The family of Aafia Siddiqui, facing terrorism charges in the United States said Tuesday that they had received death threats warning them not to discuss her case. Mother-of-three Aafia Siddiqui was extradited to the United States on charges of shooting at US soldiers while in detention in Afghanistan, a US attorney said. Siddiqui, 36, disappeared from Karachi in 2003 and appeared on a list of US suspects linked to Al-Qaeda the following year. “Our lives are in serious danger,” her sister Fauzia Siddiqui, a doctor living in Karachi, told AFP. “We are receiving threats through phone calls and SMS not to dicuss or pursue Aafia’s case. I do not know who are the people threatening us,” she said. (Posted @ 17:00 PST)

  13. ameerhamza on August 8th, 2008 @ 7:25 pm

    An article by Yvonne Ridley, award winning British journalist who was captured and later released by Taliban. She later converted to Islam citing Taliban’s extraordinary behaviour.


    Hoover, the FBI, and Aafia Siddiqui

    I personally spoke with Lt. Col. Mark Wright at the US Pentagon who denied all knowledge of Prisoner 650 or Dr Aafia Siddique.

    The FBI lost much of its credibility when its chief J. Edgar Hoover was revealed to be a transvestite who preferred to be called Mary.

    Hoover, probably the most powerful men in America some say even more powerful then the presidents he served under, was the originator of dirty tricks campaign and kept a lot of dirt on other people in his files.

    The only players who were immune to Hoover’s secret files were those who had secrets of their own about his personal life – namely, the Mafia. Mafia bosses obtained information about Hoover’s sex life and used it for decades to keep the FBI at bay. Without this, the Mafia as we know it might never have gained its hold in America.

    In May of 1972, Hoover – approaching his fifty-five-year anniversary with the Justice Department – boasted that the FBI remained the organization that he built upon his own principles and standards – of course now we know exactly what standards Hoover aka Mary had.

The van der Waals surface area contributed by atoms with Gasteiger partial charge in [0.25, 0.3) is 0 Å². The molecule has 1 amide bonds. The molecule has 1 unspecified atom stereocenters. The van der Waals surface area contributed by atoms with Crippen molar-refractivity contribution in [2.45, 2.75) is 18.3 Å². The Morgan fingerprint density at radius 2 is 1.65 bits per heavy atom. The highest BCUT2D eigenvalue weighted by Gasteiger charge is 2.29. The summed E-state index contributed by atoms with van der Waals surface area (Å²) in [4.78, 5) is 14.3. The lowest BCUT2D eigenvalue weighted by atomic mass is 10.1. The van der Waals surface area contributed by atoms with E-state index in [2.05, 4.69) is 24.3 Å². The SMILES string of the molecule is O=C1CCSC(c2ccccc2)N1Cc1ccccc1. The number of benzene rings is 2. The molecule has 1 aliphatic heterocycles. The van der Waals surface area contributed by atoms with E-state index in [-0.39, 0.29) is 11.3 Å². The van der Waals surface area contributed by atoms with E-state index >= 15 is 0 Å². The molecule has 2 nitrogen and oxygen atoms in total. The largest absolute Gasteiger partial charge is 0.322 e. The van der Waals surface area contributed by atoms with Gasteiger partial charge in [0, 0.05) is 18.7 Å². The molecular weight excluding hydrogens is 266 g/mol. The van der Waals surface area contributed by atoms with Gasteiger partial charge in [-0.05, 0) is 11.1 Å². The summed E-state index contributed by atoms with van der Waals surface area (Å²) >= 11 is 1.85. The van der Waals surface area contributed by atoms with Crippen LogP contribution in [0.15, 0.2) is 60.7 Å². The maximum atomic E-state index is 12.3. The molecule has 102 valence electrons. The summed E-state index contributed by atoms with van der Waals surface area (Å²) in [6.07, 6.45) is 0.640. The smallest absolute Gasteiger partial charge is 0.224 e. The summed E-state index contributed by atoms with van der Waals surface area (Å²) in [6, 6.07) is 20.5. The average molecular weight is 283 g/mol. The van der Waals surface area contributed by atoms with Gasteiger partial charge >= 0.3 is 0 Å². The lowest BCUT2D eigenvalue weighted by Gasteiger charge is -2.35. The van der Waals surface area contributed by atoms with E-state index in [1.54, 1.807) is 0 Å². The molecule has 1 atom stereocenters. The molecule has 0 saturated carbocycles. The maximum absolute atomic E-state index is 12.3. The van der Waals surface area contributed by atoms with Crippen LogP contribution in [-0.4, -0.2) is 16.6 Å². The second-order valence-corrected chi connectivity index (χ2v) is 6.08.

The FBI never really recovered its power or prestige once Hoover was ousted as a cross dresser.

    There was more scandal to follow when Acting Director L. Patrick Gray was forced to resign after being caught up in the Watergate drama which brought down President Richard Nixon aka Tricky Dicky.

    The FBI is supposed to be an institute based around freedom and democracy; instead it has become a factory from which lies and deceit are manufactured.

    The reason for this brief history lesson into the FBI will now become apparent.

    You see it is quite obvious that from cross dressers, liars and fraudsters, the FBI has now moved into the realms of fantasy land with the news that Dr. Aafia Siddique has "conveniently" been found outside a governor’s office in Afghanistan with her 12 year old son … FIVE years after her disappearance in Karachi.

    According to the FBI she was in possession of "numerous documents describing the creation of explosives, as well as excerpts from the Anarchist’s Arsenal, descriptions of various landmarks in the United States, including in New York City" – you know, all the regular stuff a female terrorist would carry in her handbag!